Father and son Skidelsky’s essay In Praise of Leisure has gathered substantial commendation. There is much to commend it. We should be making better choices in the balance between work and leisure. Materially, we are satisfied. Yet, I still think the essay fails. It fails not only because it requires a mandate but because it misunderstands the accelerating cross-over between work and leisure.
The essay discusses modern economic life in the context of Keynes in 1930 when he prophesised that by 2030 we would be as lilies in the field who toileth not. Practically, Keynes argued we would work just 15 hours a week and devote the remaining time to higher pursuits. The Skidelskys argue that the achievement of this prophecy is perfectly attainable. We have the resources we need to work less but we require a mandate to fulfil it; we must be compelled not to work more than 15 hours.
The essay touches on many points this blog is attempting to discuss. In particular, it is critical of the idea of imposed scarcity:
People in rich and even medium-rich countries no longer starve to death…The beginning of sanity in this matter is to think of scarcity in relation to needs, not wants…the problem is that a competitive, monetized economy puts us under continual pressure to want more and more. The “scarcity” discerned by economists is increasingly an artefact of this pressure…our state is one not of scarcity but rather of extreme abundance…but the blind pursuit of growth puts the good life continually out of reach…the aim of policy and other forms of collective action should be to secure an economic organization that places the good things of life—health, respect, friendship, leisure, and so on—within reach of all.
This is undoubtedly true. The “good life” is within the grasp of all of us, but we find it so difficult to achieve, collectively.
Yet, I can’t agree with the conclusions. I don’t want to define what is sufficient nor what is abundant for an individual. Personal choice is an important part of happiness, what we are ultimately all trying to achieve. A mandate seems dead wrong.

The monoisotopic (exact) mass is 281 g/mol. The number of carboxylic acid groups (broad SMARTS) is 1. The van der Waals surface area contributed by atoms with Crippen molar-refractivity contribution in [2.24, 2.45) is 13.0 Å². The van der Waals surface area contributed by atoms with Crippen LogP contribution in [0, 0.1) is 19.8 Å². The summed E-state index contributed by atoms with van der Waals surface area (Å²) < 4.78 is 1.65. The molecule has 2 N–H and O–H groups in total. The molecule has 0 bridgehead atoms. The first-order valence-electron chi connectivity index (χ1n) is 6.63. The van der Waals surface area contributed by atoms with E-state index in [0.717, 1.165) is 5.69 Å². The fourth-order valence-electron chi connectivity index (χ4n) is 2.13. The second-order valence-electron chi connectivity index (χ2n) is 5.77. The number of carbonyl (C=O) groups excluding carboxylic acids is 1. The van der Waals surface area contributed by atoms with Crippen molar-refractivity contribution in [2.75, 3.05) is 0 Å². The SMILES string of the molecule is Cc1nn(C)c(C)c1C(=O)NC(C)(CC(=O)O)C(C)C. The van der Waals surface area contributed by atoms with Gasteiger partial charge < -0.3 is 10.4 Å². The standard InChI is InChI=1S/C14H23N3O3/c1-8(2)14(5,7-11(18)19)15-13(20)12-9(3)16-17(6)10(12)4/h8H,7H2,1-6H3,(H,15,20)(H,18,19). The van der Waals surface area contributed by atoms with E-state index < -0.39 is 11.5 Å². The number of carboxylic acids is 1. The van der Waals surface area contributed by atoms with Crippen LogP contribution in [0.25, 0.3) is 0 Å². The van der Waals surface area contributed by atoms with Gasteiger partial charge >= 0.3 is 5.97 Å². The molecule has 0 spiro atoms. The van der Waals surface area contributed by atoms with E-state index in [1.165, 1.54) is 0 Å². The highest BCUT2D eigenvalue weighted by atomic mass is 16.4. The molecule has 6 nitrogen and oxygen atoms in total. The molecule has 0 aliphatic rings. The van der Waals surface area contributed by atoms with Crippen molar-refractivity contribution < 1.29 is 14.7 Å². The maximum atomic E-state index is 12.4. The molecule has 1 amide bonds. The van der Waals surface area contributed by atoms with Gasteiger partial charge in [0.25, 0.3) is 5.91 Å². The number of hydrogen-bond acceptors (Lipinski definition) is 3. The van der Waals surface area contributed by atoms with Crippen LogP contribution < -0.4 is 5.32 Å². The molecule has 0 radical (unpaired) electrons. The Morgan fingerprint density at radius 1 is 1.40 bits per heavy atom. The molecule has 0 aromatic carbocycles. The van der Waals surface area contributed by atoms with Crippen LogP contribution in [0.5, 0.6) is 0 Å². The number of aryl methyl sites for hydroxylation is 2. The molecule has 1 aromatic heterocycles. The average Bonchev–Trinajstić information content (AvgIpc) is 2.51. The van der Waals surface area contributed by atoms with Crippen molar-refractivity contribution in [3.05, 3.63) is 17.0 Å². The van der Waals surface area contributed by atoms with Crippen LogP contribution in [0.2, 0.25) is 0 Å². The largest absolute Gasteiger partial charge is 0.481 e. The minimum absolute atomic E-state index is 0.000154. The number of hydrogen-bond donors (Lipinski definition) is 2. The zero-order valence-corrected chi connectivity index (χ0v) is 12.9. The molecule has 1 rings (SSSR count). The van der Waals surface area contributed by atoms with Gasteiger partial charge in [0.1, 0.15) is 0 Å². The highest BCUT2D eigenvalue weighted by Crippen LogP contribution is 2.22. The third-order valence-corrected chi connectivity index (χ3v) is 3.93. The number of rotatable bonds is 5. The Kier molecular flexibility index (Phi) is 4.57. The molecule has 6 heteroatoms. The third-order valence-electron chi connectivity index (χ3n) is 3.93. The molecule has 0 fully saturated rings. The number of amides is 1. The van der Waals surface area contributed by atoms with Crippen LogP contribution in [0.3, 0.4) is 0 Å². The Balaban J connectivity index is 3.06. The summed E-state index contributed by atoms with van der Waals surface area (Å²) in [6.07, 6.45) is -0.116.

Most importantly, I don’t believe they understand work.
First, work is good for us. The feeling of achievement and working within a team offer substantial comfort and add to our well-being. I love my job. I would spend more than 15 hours a week doing what I currently am paid to do, even if I was mandated to work for just 15 hours. Indeed, I would argue the Skidelskys happily work much longer.
Second, the world of work is changing and it is this shift that will best realise the Keynes prophecy. We truly live in a world of material abundance. As we become more efficient at producing material abundance we shift to service demand and creation. Increasingly, services are based on what people are most passionate about.
Here’s an example.
This chart is one I will constantly refer to. I think it explains so much about the world today: the decline of manufacturing employment, the difficulty of making money in manufacturing and the productivity improvement in Asia. But in this context, it’s about the shift to services.
Price changes create income and substitution effects. The income effect in this case would suggest we can now afford 5 televisions compared to the 1 we could buy back in 2006. But of course there are few of us who now own five televisions. Instead, we’ve substituted the savings form the TV to other spending.
For instance, I like to think the falling price of televisions is directly inverse to the rise of personal trainers. Cheap televisions probably mean we watch too much TV, we put on weight, but because our televisions are so cheap, along with other material goods, we spend more on personal trainers. Take this quote from IBIS World analyst, Naren Sivasailam, commenting on the $1.7 bn gym and personal training industry:
“On the one hand, consumers are clearly expressing a desire for health and fitness, but on the other we do have an increasingly inactive lifestyle, although this could come down to impediments like a busier lifestyle and longer working hours,”
In the context of In Praise of Leisure the rise of the personal training industry in Australia highlights a third way. Rather than continually making the trade-off between work and leisure, we can now see work as leisure. Personal trainers are working in what is their leisure pursuit. Work and leisure have become one.
An alternative way of illustrating this, is a great ad campaign by Chinese white-good manufacturer, Haier. www.haierlife.com.au. It highlights the substitution effect that lower prices creates as the advertisement below shows. The first ad is not so good, it implies two leakages from Australia; the manufacturing and the Bali holiday. But the second is exactly the story above.
When I mentioned this idea to a group of financial advisers recently, one adviser said he was in the process of selling his practice and opening a photography studio. Work as leisure. The abundance of the material world puts happiness within our reach.